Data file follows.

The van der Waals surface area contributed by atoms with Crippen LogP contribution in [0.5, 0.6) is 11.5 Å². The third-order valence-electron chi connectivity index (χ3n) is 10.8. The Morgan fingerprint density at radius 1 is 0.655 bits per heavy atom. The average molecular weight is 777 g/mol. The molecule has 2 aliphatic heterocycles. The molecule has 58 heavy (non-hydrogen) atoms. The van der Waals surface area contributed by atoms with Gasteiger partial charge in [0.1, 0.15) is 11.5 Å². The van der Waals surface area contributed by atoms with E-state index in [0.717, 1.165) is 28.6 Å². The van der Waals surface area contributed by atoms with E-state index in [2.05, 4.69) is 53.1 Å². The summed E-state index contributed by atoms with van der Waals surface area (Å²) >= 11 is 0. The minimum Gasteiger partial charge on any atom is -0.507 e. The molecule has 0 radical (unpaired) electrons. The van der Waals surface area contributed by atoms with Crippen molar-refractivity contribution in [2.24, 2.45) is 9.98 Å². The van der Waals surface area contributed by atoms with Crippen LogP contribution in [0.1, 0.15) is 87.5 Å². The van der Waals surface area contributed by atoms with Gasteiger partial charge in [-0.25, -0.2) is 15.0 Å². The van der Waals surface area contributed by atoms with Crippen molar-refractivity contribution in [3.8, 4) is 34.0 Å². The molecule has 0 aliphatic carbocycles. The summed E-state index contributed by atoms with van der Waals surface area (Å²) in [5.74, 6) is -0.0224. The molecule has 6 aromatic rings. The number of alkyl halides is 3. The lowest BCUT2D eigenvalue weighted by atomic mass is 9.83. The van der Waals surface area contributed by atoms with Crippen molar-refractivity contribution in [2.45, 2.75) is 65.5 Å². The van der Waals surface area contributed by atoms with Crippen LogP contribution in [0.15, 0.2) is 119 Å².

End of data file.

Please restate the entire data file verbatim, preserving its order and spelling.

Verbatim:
The van der Waals surface area contributed by atoms with Crippen LogP contribution in [0.5, 0.6) is 11.5 Å². The third-order valence-electron chi connectivity index (χ3n) is 10.8. The Morgan fingerprint density at radius 1 is 0.655 bits per heavy atom. The average molecular weight is 777 g/mol. The molecule has 2 aliphatic heterocycles. The molecule has 58 heavy (non-hydrogen) atoms. The van der Waals surface area contributed by atoms with Gasteiger partial charge in [0.1, 0.15) is 11.5 Å². The van der Waals surface area contributed by atoms with E-state index in [0.717, 1.165) is 28.6 Å². The van der Waals surface area contributed by atoms with E-state index in [2.05, 4.69) is 53.1 Å². The summed E-state index contributed by atoms with van der Waals surface area (Å²) >= 11 is 0. The minimum Gasteiger partial charge on any atom is -0.507 e. The molecule has 0 radical (unpaired) electrons. The van der Waals surface area contributed by atoms with Crippen molar-refractivity contribution in [2.24, 2.45) is 9.98 Å². The van der Waals surface area contributed by atoms with Crippen LogP contribution in [0.1, 0.15) is 87.5 Å². The van der Waals surface area contributed by atoms with Gasteiger partial charge in [-0.25, -0.2) is 15.0 Å². The van der Waals surface area contributed by atoms with Crippen molar-refractivity contribution in [3.8, 4) is 34.0 Å². The molecule has 0 aliphatic carbocycles. The summed E-state index contributed by atoms with van der Waals surface area (Å²) in [5.74, 6) is -0.0224. The molecule has 6 aromatic rings. The number of alkyl halides is 3. The lowest BCUT2D eigenvalue weighted by atomic mass is 9.83. The van der Waals surface area contributed by atoms with Crippen molar-refractivity contribution in [2.45, 2.75) is 65.5 Å². The van der Waals surface area contributed by atoms with Crippen LogP contribution in [0.15, 0.2) is 119 Å².